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TitleSustainable transfer of manual well dril[l]ing to the private sector in Niger : case study
Publication TypeMiscellaneous
Year of Publication2009
AuthorsUNICEF - New York, US
Pagination8 p.; 1 box; 1 fig.; 7 photographs; 2 tab.
Date Published2009-08-01
PublisherPractica Foundation
Place PublishedPapendrecht, The Netherlands
Keywordscase studies, manual drilling, niger, sustainable development, water supply, well drilling
Abstract

This case study examines the impact of professional manual drilling operations on the access to potable water. For many years there was the lack of a coordinated effort and continuity of approach, which slowed the emergence of the manual drilling sector. The development of the private manual well drilling sector was encouraged by three large small-scale irrigation projects funded by the World Bank and the European Union. There was, however, no spontaneous transfer of manual drilling from the irrigation sector to the rural water supply sector. Advocacy of the methodology by UNICEF has demonstrated how manual drilling can complement other methods of supplying water to rural communities. UNICEF has funded several demonstration programs and the mapping of areas suitable for manual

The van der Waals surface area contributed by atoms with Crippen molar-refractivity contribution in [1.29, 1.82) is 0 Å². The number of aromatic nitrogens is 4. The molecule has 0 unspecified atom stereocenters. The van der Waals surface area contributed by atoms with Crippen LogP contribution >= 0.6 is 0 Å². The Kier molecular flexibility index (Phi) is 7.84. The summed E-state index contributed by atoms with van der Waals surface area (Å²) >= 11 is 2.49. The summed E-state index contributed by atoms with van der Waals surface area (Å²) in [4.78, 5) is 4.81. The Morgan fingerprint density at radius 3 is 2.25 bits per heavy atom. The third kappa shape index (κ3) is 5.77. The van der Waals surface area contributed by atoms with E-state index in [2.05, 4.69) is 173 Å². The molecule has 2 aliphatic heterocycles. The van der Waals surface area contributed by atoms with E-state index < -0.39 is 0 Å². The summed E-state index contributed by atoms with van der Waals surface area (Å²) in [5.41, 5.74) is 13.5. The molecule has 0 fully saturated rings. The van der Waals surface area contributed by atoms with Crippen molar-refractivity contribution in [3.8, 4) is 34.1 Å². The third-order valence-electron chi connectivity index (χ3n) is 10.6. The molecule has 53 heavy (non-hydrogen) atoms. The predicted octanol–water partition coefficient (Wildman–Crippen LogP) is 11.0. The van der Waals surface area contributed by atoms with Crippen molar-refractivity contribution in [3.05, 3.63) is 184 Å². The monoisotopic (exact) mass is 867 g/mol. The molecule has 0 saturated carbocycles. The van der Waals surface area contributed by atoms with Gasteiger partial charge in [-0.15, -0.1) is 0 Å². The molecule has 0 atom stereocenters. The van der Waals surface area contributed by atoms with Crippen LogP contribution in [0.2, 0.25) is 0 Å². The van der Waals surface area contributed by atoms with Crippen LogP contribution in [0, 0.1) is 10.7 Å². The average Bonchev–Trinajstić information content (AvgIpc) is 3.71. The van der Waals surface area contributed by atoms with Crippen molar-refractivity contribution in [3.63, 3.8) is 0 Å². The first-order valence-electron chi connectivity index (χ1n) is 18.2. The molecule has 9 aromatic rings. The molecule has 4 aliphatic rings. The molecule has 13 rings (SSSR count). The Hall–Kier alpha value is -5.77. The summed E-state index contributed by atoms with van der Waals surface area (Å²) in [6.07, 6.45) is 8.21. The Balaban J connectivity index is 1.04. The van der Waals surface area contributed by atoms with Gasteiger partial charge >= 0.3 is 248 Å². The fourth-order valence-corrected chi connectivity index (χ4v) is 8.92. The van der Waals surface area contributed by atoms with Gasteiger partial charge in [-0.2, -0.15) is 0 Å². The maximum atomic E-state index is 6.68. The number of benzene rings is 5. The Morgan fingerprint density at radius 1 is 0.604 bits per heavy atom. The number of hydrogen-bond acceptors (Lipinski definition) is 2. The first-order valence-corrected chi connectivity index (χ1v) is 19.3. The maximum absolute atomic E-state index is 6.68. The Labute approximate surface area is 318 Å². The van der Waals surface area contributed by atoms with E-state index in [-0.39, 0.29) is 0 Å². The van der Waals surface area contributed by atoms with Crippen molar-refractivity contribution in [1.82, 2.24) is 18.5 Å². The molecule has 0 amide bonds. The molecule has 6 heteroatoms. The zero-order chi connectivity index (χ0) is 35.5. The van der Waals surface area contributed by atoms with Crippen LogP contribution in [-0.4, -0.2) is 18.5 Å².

drilling in Niger. For a professional manual drilling sector to further develop in Niger there remains a need to simultaneously upgrade
the technical ability and management efficiency of the drilling enterprises and to integrate a new cadre of quality control companies
into manual drilling activities. Critically important for the completion of successful and sustainable rural water supply programs are
improved training and follow-up for water users and a viable supply chain for pumps including maintenance. This applies throughout
the rural water supply sector and is not restricted to manual drilling activities. [authors abstract]

NotesWith 8 references and 11 additional resources
Custom 1824

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